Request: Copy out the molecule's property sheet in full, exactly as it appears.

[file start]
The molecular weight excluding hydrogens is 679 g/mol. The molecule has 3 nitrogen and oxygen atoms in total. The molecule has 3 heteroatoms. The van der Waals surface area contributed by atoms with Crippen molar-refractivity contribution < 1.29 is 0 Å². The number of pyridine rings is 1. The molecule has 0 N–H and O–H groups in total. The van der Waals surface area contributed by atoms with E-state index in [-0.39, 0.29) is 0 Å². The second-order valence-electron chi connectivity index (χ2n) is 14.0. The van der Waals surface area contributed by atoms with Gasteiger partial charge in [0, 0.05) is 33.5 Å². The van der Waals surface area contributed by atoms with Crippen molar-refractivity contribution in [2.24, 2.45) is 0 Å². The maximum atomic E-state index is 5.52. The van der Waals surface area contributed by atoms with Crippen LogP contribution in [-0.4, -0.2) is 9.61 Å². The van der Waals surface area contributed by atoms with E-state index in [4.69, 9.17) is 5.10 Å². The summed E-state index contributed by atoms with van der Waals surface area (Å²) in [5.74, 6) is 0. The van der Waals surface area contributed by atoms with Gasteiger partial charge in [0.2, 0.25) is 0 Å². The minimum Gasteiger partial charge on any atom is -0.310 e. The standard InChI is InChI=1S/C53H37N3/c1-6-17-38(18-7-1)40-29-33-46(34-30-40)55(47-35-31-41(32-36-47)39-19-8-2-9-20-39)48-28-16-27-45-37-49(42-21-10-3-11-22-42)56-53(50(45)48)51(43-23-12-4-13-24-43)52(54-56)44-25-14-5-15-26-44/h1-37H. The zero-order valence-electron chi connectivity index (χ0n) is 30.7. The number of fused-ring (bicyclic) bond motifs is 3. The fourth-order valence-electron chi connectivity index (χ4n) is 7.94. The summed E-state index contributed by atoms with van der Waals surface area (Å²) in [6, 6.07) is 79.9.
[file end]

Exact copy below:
The molecular weight excluding hydrogens is 679 g/mol. The molecule has 3 nitrogen and oxygen atoms in total. The molecule has 3 heteroatoms. The van der Waals surface area contributed by atoms with Crippen molar-refractivity contribution < 1.29 is 0 Å². The number of pyridine rings is 1. The molecule has 0 N–H and O–H groups in total. The van der Waals surface area contributed by atoms with E-state index in [-0.39, 0.29) is 0 Å². The second-order valence-electron chi connectivity index (χ2n) is 14.0. The van der Waals surface area contributed by atoms with Gasteiger partial charge in [0, 0.05) is 33.5 Å². The van der Waals surface area contributed by atoms with Crippen molar-refractivity contribution in [2.24, 2.45) is 0 Å². The maximum atomic E-state index is 5.52. The van der Waals surface area contributed by atoms with Crippen LogP contribution in [-0.4, -0.2) is 9.61 Å². The van der Waals surface area contributed by atoms with E-state index in [4.69, 9.17) is 5.10 Å². The summed E-state index contributed by atoms with van der Waals surface area (Å²) in [5.74, 6) is 0. The van der Waals surface area contributed by atoms with Gasteiger partial charge in [0.2, 0.25) is 0 Å². The minimum Gasteiger partial charge on any atom is -0.310 e. The standard InChI is InChI=1S/C53H37N3/c1-6-17-38(18-7-1)40-29-33-46(34-30-40)55(47-35-31-41(32-36-47)39-19-8-2-9-20-39)48-28-16-27-45-37-49(42-21-10-3-11-22-42)56-53(50(45)48)51(43-23-12-4-13-24-43)52(54-56)44-25-14-5-15-26-44/h1-37H. The zero-order valence-electron chi connectivity index (χ0n) is 30.7. The number of fused-ring (bicyclic) bond motifs is 3. The fourth-order valence-electron chi connectivity index (χ4n) is 7.94. The summed E-state index contributed by atoms with van der Waals surface area (Å²) in [6, 6.07) is 79.9.